Located at the foot of Indian Mounds Park, Willowbrook Hatchery was started in 1878 by the newly formed State Fish Commission. Raising fish to stock the lakes and streams of Minnesota was—and still is— an important state function and the site below Dayton’s Bluff was an almost perfect spot for such activity. The hatchery utilized ponds to catch the water that came flowing out of springs in the bluffs. The nearby railroad tracks made it easy to ship fish throughout the state. By 1894, 1,212,000 Brook Trout and 31,600,000 Walleye Pike had been produced and distributed.
It became a tourist attraction and contemporary writers tell of the large number of visitors from all over the state who came to stroll around the hatchery grounds. There was also mention of people from “neighboring camps” possibly referring to the frequent gathering of “hobos” near the railroad tracks.
Senator W. W. Dunn and others “engineered a private subscription” for the purchase of a number of acres of land that was donated to the state provided they continued to raise fish on it. The development of Indian Mounds Park on the bluffs boomed the tourism at the Hatchery which was soon expanded to include sixty-two acres.
One Dayton’s Bluff resident wrote that on balmy Sunday afternoons in the early years of the Twentieth Century, “whole families walked to Indian Mounds Park, thence down the long and steep pathway to the fish hatchery where there were several outdoor pools containing large fish, the likes of which some of us had never caught.” Later a small zoo was added as an additional attraction.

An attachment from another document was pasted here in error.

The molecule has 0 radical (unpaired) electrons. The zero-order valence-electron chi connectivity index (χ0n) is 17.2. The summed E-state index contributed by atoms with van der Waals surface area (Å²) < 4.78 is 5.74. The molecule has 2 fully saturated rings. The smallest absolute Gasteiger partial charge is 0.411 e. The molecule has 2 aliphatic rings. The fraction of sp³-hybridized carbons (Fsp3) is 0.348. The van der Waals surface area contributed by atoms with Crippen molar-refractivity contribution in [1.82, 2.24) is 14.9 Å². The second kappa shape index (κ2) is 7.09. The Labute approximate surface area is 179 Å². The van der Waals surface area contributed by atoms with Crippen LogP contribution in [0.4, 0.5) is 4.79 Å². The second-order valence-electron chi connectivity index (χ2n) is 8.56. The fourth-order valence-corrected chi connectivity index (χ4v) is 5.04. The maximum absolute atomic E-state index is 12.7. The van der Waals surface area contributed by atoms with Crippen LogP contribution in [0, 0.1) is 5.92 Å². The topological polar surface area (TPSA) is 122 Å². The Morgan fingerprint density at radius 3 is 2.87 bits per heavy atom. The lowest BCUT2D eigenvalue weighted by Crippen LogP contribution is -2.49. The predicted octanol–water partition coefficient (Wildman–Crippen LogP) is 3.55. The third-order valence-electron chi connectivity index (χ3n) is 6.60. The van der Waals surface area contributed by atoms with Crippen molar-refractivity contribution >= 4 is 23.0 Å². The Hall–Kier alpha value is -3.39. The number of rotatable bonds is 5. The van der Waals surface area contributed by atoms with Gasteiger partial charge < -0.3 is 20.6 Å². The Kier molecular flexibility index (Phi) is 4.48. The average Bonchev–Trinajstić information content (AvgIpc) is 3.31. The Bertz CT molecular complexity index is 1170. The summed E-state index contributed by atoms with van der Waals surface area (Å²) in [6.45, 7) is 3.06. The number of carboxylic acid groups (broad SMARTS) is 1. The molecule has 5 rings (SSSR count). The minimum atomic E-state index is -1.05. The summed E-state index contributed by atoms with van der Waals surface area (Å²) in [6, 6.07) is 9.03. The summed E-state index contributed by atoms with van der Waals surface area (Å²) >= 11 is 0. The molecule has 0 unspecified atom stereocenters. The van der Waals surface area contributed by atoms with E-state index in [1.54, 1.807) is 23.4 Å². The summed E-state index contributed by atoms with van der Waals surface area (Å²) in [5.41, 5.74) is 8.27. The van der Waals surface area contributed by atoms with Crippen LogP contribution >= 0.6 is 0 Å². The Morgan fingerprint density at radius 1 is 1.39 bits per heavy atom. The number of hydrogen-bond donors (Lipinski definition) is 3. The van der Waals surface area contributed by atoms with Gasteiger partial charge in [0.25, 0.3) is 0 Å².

The St. Paul Parks Department reported in 1903 that the Fish Hatchery grounds had “for many years been an object of great interest to the public, but it was only accessible by a steep and difficult road, subject to frequent washouts.”
A thoroughfare was finally constructed from Indian Mounds Park to the hatchery below which revealed “a series of delightful views as it winds around the crests and slopes of the hill.” When finished, a newspaper said “it will be one of the pleasantest driveways in the city.”
Today the fish hatchery remains below the bluff, but its operations have been greatly reduced. They still hatch Muskies and raise them to fingerling size before sending the fry, as they are called, to state ponds for further development.
The zoo is long gone and Warner Road was cut through the center of the site during the post-war era. The old road and the trails are over-run and their remnants are barely visible but could be resurrected at some future date. There is still one large pond and, in case you ever wondered about it, that’s where the fish from the DNR’s State Fair display spend the rest of the year.